DisCrit, or Dis/ability Critical Race Theory, is a theoretical framework that combines dis\ability studies and critical race theory to examine how “race and ability are socially co-constructed and interdependent” (Annamma, et al., p. 5). Using DisCrit as a framework, this session explores issues in music education such as pre-service teacher education, curriculum design, and instructional materials to suggest ways music education programs might make changes towards greater equity for students.

Looking to dive deeper into the content of the session? Check out these supporting materials:


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Pre-recorded 20-minute Session: Figure On Diversity: Benefits of Life Drawing and Representation in Arts Education
Angela DeCarlis
Angela DeCarlis
Figure on Diversity, Founder and Director

The artistic practices of Figure Modeling and Life Drawing each come with benefits, particularly regarding positive body perception. Models report attitudes which demonstrate their own "corporeal empowerment," and studies suggest that these advantages can be reaped second-hand, through the practice of drawing a model.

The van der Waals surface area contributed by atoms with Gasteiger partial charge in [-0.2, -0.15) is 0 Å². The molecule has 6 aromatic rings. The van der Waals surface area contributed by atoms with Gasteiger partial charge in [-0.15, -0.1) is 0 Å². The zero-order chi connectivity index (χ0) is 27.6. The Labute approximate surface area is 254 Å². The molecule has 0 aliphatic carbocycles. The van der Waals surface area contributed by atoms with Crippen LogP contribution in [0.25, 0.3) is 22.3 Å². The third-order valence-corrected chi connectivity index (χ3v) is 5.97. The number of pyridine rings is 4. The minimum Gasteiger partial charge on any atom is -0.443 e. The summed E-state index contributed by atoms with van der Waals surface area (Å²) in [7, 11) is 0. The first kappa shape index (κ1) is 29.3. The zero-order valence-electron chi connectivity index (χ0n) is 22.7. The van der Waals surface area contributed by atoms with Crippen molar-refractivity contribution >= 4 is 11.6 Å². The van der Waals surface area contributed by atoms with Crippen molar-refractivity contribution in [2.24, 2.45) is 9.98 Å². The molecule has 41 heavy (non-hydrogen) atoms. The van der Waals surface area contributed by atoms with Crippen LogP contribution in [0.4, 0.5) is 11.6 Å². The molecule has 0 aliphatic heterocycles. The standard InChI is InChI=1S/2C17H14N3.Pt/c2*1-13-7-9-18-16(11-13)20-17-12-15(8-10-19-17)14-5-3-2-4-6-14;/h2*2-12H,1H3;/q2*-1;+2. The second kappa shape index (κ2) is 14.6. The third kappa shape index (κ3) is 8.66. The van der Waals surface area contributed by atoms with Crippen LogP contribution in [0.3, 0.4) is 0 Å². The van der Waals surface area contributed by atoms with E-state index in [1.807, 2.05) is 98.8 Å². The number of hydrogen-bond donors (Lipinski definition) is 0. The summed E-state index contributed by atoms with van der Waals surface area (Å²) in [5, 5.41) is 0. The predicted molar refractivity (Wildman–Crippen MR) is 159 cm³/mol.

But who has access to these benefits? In Boston, the figure modeling community is comprised predominantly of white, cisgender, thin/athletic, and able-bodied models. This is a problem not only for art students who do not share physical affinity with models, but also in terms of representation more broadly. By limiting the bodies seen in artwork and in our students' education, we are reinforcing the harmful idea that only some bodies are aesthetically worthy of representation.

 Through workshops designed to increase figure modeling's accessibility to people belonging to marginalized demographics, we hope to expand the reach of modeling's benefits to everyone in the classroom, and beyond.

Looking to dive deeper into the content of the session? Check out these supporting materials: